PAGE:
When does a private citizen become a public figure?
If you’ve worked in journalism any amount of time, that question has surely tugged at your keyboard. There are no official rules on when reporters can write about a regular Joe or Jane without permission. Unofficially, it’s understood that if someone does something harmful to others, he or she is pretty much fair game. But what if someone does something that’s merely interesting?
This week, the internet has been on fire about a decision CNN made to run a story about the genesis of the President Trump wrestling meme. You’ve probably seen it by now – it’s a old video clip of Trump at a wrestling event, with a CNN logo superimposed over the head of a man whom Trump bodyslams. Trump gleefully tweeted the GIF last Sunday.
The meme, CNN discovered, was first posted on Reddit by an anonymous 50-year-old man who also had a history of racist posts. CNN published the man’s online identity, which it had used to find him. The network didn’t reveal his actual name, but in a fit of self-righteousness, it threatened to do so if his bad behavior continued.
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There’s a lot going on here, and most of it boils down to a question of when private is private. Here’s this journalist’s perspective: CNN was right to pursue the origin of the Trump wrestling meme. If it had come from someone connected to the White House or the GOP, that would have been newsworthy. But once CNN found out it was a random 50-year-old? Those are choppier waters.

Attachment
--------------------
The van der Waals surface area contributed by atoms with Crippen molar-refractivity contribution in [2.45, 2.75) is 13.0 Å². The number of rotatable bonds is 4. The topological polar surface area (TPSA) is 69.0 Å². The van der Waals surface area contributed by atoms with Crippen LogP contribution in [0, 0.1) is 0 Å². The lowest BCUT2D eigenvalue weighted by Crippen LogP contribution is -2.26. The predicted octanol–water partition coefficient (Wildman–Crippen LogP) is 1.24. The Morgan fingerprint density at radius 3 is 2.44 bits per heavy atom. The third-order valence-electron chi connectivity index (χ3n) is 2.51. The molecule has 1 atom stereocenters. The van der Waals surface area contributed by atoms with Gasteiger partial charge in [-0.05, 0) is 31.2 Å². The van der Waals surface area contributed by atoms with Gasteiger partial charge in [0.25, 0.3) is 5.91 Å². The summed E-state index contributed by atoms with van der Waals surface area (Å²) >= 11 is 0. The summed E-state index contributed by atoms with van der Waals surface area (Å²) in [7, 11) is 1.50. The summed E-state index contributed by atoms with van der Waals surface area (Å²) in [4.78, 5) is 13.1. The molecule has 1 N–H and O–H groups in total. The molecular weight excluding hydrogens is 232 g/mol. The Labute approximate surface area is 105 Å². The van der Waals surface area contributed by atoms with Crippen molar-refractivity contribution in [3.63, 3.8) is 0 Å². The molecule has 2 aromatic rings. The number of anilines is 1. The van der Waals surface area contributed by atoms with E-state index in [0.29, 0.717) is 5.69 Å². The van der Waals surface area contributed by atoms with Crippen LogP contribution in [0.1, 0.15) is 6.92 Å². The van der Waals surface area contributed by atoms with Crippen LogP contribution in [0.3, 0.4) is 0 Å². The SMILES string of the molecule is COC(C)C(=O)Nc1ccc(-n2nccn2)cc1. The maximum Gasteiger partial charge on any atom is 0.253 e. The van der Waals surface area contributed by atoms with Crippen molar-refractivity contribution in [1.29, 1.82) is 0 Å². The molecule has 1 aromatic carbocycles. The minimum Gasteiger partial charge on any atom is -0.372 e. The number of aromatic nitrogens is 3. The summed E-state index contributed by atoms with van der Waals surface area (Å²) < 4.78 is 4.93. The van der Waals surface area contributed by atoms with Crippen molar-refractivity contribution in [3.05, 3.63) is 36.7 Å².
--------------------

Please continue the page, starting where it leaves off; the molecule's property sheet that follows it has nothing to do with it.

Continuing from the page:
In general, the rule for journalists has been this: If you’re not a public figure and news happens to you – a natural disaster, say, or most crimes – you usually get to choose how private you want to remain. (An exception: If police accuse you of a crime.) But if you say or do something the media think is interesting, things can get cloudier, especially if you do so in public.
Does posting on Reddit count as public? It’s a forum that reaches an audience greater than some newspapers, so maybe. But posting a meme anonymously isn’t quite like writing a signed letter to the editor, so maybe not.
Cluttering things a bit is the fact that our Reddit poster is not a nice man. He’s apologized for being a prolific racist, but that apology came only after CNN contacted him, so it’s tempting to say he had all this coming. But being ugly isn’t newsworthy, even if that ugliness might have had something to do with his creating the wrestling meme.
So what do we have here, ultimately? A man created a video joke, posted it in his corner of the internet, then got pulled into something much bigger. All of which is not particularly surprising in this digital age. We live in a universe where everyone is just a few retweets from celebrity, willing or not.
Should the media give in to that ethos? I wish we’d say no more than we do. I wish CNN had said no last week. But journalists, like everyone else, are a product of their digital world – and the internet has its own answer to the when-private-is-private question: